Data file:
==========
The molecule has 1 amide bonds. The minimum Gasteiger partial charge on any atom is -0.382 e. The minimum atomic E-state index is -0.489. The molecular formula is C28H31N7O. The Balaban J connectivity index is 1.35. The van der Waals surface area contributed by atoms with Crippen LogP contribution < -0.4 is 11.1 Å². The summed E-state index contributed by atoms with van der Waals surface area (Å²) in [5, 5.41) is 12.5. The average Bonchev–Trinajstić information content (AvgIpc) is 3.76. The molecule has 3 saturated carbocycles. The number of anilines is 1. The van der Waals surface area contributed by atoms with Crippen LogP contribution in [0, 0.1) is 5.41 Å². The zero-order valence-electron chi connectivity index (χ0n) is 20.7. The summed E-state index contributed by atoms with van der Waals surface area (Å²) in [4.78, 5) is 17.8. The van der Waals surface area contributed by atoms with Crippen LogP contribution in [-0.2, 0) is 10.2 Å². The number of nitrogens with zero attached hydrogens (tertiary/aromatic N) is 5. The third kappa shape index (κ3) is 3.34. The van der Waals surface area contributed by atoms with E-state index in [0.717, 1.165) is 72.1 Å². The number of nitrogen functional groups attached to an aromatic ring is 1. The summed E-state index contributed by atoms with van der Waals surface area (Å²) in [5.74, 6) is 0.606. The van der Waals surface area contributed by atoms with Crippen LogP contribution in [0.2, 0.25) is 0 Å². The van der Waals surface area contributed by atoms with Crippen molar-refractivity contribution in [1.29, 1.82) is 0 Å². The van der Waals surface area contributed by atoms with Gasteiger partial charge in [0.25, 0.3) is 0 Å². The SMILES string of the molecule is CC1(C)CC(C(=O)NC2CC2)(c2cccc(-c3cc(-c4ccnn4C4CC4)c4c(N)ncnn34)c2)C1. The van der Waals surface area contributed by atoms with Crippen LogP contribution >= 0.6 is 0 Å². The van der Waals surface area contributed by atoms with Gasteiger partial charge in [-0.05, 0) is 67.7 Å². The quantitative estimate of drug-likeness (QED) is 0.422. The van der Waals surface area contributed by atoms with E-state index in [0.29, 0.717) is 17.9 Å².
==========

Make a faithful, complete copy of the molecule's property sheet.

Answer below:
The molecule has 1 amide bonds. The minimum Gasteiger partial charge on any atom is -0.382 e. The minimum atomic E-state index is -0.489. The molecular formula is C28H31N7O. The Balaban J connectivity index is 1.35. The van der Waals surface area contributed by atoms with Crippen LogP contribution < -0.4 is 11.1 Å². The summed E-state index contributed by atoms with van der Waals surface area (Å²) in [5, 5.41) is 12.5. The average Bonchev–Trinajstić information content (AvgIpc) is 3.76. The molecule has 3 saturated carbocycles. The number of anilines is 1. The van der Waals surface area contributed by atoms with Crippen LogP contribution in [0, 0.1) is 5.41 Å². The zero-order valence-electron chi connectivity index (χ0n) is 20.7. The summed E-state index contributed by atoms with van der Waals surface area (Å²) in [4.78, 5) is 17.8. The van der Waals surface area contributed by atoms with Crippen LogP contribution in [-0.2, 0) is 10.2 Å². The number of nitrogens with zero attached hydrogens (tertiary/aromatic N) is 5. The third kappa shape index (κ3) is 3.34. The van der Waals surface area contributed by atoms with E-state index in [0.717, 1.165) is 72.1 Å². The number of nitrogen functional groups attached to an aromatic ring is 1. The summed E-state index contributed by atoms with van der Waals surface area (Å²) in [5.74, 6) is 0.606. The van der Waals surface area contributed by atoms with Crippen LogP contribution in [0.2, 0.25) is 0 Å². The van der Waals surface area contributed by atoms with Crippen molar-refractivity contribution in [1.29, 1.82) is 0 Å². The van der Waals surface area contributed by atoms with Gasteiger partial charge in [0.25, 0.3) is 0 Å². The SMILES string of the molecule is CC1(C)CC(C(=O)NC2CC2)(c2cccc(-c3cc(-c4ccnn4C4CC4)c4c(N)ncnn34)c2)C1. The van der Waals surface area contributed by atoms with Crippen LogP contribution >= 0.6 is 0 Å². The van der Waals surface area contributed by atoms with Gasteiger partial charge in [-0.05, 0) is 67.7 Å². The quantitative estimate of drug-likeness (QED) is 0.422. The van der Waals surface area contributed by atoms with E-state index in [0.29, 0.717) is 17.9 Å².